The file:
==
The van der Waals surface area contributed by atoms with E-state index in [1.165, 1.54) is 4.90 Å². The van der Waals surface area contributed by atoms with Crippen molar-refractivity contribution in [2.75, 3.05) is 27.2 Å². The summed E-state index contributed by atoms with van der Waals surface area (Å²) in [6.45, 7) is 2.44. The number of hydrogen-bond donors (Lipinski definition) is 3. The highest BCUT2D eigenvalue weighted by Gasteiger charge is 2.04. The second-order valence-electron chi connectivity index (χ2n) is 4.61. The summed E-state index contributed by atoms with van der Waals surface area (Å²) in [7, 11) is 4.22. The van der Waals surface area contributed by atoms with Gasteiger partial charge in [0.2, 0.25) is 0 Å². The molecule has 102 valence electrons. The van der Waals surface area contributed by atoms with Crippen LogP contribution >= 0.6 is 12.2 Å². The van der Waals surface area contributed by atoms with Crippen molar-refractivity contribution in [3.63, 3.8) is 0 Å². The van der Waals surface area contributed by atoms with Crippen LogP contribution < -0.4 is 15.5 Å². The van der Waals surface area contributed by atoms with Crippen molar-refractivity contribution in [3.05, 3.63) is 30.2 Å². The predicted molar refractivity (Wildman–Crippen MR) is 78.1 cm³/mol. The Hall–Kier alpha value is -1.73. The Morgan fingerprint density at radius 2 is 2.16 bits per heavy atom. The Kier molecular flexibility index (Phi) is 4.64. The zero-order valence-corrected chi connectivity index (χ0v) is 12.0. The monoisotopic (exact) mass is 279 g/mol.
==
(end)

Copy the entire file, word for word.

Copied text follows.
The van der Waals surface area contributed by atoms with E-state index in [1.165, 1.54) is 4.90 Å². The van der Waals surface area contributed by atoms with Crippen molar-refractivity contribution in [2.75, 3.05) is 27.2 Å². The summed E-state index contributed by atoms with van der Waals surface area (Å²) in [6.45, 7) is 2.44. The number of hydrogen-bond donors (Lipinski definition) is 3. The highest BCUT2D eigenvalue weighted by Gasteiger charge is 2.04. The second-order valence-electron chi connectivity index (χ2n) is 4.61. The summed E-state index contributed by atoms with van der Waals surface area (Å²) in [7, 11) is 4.22. The van der Waals surface area contributed by atoms with Gasteiger partial charge in [0.2, 0.25) is 0 Å². The molecule has 102 valence electrons. The van der Waals surface area contributed by atoms with Crippen LogP contribution >= 0.6 is 12.2 Å². The van der Waals surface area contributed by atoms with Crippen molar-refractivity contribution in [3.63, 3.8) is 0 Å². The van der Waals surface area contributed by atoms with Crippen LogP contribution < -0.4 is 15.5 Å². The van der Waals surface area contributed by atoms with Crippen molar-refractivity contribution in [3.05, 3.63) is 30.2 Å². The predicted molar refractivity (Wildman–Crippen MR) is 78.1 cm³/mol. The Hall–Kier alpha value is -1.73. The Morgan fingerprint density at radius 2 is 2.16 bits per heavy atom. The Kier molecular flexibility index (Phi) is 4.64. The zero-order valence-corrected chi connectivity index (χ0v) is 12.0. The monoisotopic (exact) mass is 279 g/mol.